Controversy is raging in Germany over the case of Nadja Drygalla, a 23-year-old rower who left the London Olympics last Friday after her relationship with a leading member of the far-right neo-Nazi scene in the northeastern city of Rostock was revealed.
Drygalla herself has denied holding the right-wing views of her boyfriend, Michael Fischer, who, according to the German magazine Der Spiegel, is “widely reported to have been a leading member of the Nationale Sozialisten Rostock (National Socialist Rostock) group and who campaigned for the far-right National Democratic Party (NPD);” Fischer used to row himself.
Drygalla chose to leave London to avoid distracting her teammates, says the German Olympic Sports Confederation (DOSB). Politicians are now accusing the DOSB of knowing about Drygalla’s relationship long before the Olympics and not taking this into account. Last October, Drygalla had been pressured to resign from her job as a policewoman because of the relationship and, according to Der Spiegel, the Interior Ministry of the state of Mecklenburg-Western Pomerania had known that Drygalla and Fischer were in a relationship in early 2011.
In an interview on Sunday with the German News Agency DPA, Drygalla said that she had considered leaving Fischer and that their relationship was “very heavily burdened” by his political activities. She also said that Fischer had “personally broken with the whole scene and said goodbye to it.”
As the New York Times details, Drygalla is from Rostock, which has indeed been associated with neo-Nazi activity. In 1992, crowds cheered as a building housing Vietnamese guestworkers was firebombed, amid days of riots against foreigners. This past year, a number of Germany’s senior law enforcement officials have resigned over their decade-long failure to bring members of the extreme-right National Socialist Underground to justice. Over a decade, at least ten people (nine of Greek or Turkish origin) were killed and several banks robbed by members of the group. Last year, two of its leaders were found to have committed suicide and, after a failed bank robberty, a third, Beate Zschäpe, turned herself in.
Is a “witch hunt” going on in which Drygalla has been in effect put on trial about her possible political views and personal choices, or is this is a case of a Nazi scandal? Der Spiegel asks these questions in presenting a round-up of responses to the controversy:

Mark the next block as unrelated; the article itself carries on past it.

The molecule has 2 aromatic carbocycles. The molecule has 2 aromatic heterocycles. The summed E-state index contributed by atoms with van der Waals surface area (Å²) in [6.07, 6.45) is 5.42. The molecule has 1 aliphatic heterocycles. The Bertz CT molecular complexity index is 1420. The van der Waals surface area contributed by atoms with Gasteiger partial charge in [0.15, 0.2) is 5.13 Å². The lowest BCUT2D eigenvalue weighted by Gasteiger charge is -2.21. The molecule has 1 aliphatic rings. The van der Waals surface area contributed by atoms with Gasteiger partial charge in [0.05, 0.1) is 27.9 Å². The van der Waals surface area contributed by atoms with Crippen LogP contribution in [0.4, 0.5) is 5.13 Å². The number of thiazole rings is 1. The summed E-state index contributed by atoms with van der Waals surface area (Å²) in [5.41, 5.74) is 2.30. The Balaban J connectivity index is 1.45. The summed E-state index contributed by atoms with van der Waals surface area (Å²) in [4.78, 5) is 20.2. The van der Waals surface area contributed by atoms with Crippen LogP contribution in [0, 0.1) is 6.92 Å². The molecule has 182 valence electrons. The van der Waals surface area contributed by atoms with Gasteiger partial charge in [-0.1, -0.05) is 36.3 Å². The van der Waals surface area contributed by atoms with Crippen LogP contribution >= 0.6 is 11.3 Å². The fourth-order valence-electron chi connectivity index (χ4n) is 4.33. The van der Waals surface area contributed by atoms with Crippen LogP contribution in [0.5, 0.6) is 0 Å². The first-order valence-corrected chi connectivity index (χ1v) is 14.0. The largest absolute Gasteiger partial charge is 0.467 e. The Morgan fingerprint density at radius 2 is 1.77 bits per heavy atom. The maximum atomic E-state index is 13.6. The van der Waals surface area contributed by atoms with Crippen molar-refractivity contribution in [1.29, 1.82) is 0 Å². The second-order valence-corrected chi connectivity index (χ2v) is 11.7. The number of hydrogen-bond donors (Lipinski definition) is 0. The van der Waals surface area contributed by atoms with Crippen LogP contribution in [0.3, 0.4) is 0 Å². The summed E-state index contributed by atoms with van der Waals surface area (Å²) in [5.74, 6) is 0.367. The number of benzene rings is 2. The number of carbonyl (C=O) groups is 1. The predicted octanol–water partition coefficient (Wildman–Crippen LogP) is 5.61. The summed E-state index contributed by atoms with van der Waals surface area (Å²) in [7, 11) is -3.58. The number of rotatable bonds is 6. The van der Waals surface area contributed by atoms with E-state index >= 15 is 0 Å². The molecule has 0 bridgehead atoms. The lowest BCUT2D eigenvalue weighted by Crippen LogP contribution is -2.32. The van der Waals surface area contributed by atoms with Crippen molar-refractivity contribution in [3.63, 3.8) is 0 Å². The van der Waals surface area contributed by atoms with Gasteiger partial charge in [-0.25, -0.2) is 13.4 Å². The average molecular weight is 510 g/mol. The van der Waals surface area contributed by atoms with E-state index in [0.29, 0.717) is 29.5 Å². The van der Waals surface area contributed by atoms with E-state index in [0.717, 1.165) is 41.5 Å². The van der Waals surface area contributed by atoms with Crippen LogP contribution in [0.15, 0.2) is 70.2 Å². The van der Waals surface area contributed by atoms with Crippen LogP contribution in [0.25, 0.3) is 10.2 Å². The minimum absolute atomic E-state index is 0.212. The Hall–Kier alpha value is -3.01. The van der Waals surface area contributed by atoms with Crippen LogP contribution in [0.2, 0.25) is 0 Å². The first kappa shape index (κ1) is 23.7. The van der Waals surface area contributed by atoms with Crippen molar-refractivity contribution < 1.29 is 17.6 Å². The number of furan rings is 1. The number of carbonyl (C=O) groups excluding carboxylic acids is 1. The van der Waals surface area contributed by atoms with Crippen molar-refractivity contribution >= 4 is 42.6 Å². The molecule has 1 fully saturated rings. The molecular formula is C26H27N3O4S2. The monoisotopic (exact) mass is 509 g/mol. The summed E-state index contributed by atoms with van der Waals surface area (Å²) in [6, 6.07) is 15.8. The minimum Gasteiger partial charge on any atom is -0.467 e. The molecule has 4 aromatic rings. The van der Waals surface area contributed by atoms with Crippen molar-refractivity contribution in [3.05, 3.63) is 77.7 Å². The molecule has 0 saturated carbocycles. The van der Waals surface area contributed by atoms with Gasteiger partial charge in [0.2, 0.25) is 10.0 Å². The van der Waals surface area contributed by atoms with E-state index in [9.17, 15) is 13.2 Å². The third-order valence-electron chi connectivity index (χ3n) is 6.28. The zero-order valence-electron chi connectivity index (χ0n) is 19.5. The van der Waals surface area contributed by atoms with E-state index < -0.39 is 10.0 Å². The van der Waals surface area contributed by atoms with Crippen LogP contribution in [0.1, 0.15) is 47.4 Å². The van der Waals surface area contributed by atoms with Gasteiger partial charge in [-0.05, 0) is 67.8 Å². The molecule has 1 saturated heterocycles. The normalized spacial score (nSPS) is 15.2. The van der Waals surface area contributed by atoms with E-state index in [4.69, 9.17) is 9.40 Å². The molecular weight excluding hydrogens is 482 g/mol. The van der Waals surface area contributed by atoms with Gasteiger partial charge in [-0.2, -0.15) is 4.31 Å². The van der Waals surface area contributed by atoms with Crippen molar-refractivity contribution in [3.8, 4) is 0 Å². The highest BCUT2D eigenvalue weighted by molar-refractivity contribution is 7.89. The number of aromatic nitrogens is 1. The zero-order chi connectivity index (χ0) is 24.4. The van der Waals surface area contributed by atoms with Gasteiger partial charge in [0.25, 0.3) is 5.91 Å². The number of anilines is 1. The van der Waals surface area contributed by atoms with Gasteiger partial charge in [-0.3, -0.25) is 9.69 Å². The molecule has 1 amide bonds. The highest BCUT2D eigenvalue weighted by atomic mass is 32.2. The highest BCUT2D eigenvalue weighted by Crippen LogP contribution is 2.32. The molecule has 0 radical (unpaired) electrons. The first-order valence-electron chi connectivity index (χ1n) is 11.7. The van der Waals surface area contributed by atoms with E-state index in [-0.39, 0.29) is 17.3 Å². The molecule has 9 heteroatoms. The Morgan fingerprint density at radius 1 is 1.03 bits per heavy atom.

The conservative Frankfurter Allgemeine Zeitung: “… hardly anyone has been asking what Nadja Drygalla is supposed to be guilty of — and whether an athlete should be ostracized simply because of her choice of partner.”
Center-left Süddeutsche Zeitung argued that it is not Drygalla who has been at fault: “The issue isn’t the political convictions of an athlete but how German sports bodies and interior ministries handled the case. Drygalla even ended her police career in 2011 because of her circumstances. But she went to the Olympics and was about to get sponsorship from the German army. And now (Thomas) Bach, the political head of the German Olympic delegation, is complaining about uncomfortable questions being asked? They were bound to arise.”
The Berlin daily Der Tagesspiegel has been more outspoken in its criticism: “Drygalla voluntarily hitched up to a scene that glorifies Germany’s darkest years as its brightest. The rower is either unbelievably naïve or stupid or infected by Nazi demons herself. None of those variants lends itself to letting Drygalla appear as a model sportswoman for Germany, but the German Olympic Federation and the German Rowing Federation could have known that sooner.”
Germany’s sensitivity about its history is apparent in its outraged response to a front-page article in an Italian newspaper, Il Giornale (which is owned by former Prime Minister Silvio Berlusconi), in which Chancellor Angela Merkel’s domination of European politics is called a “Fourth Reich.”
Greek high jumper Voula Papachristou and Swiss soccer player Michel Morganella were both removed from their countries’ Olympic teams after posting racist tweets. Was Drygalla forced to leave her team because of “guilt by association”? Is Germany overreacting or, given the rise in neo-Nazi views and violence, it is taking prudent steps to address dangerous attitudes?
Related Care2 Coverage
Photo via Wikimedia Commons
Disclaimer: The views expressed above are solely those of the author and may
not reflect those of
Care2, Inc., its employees or advertisers.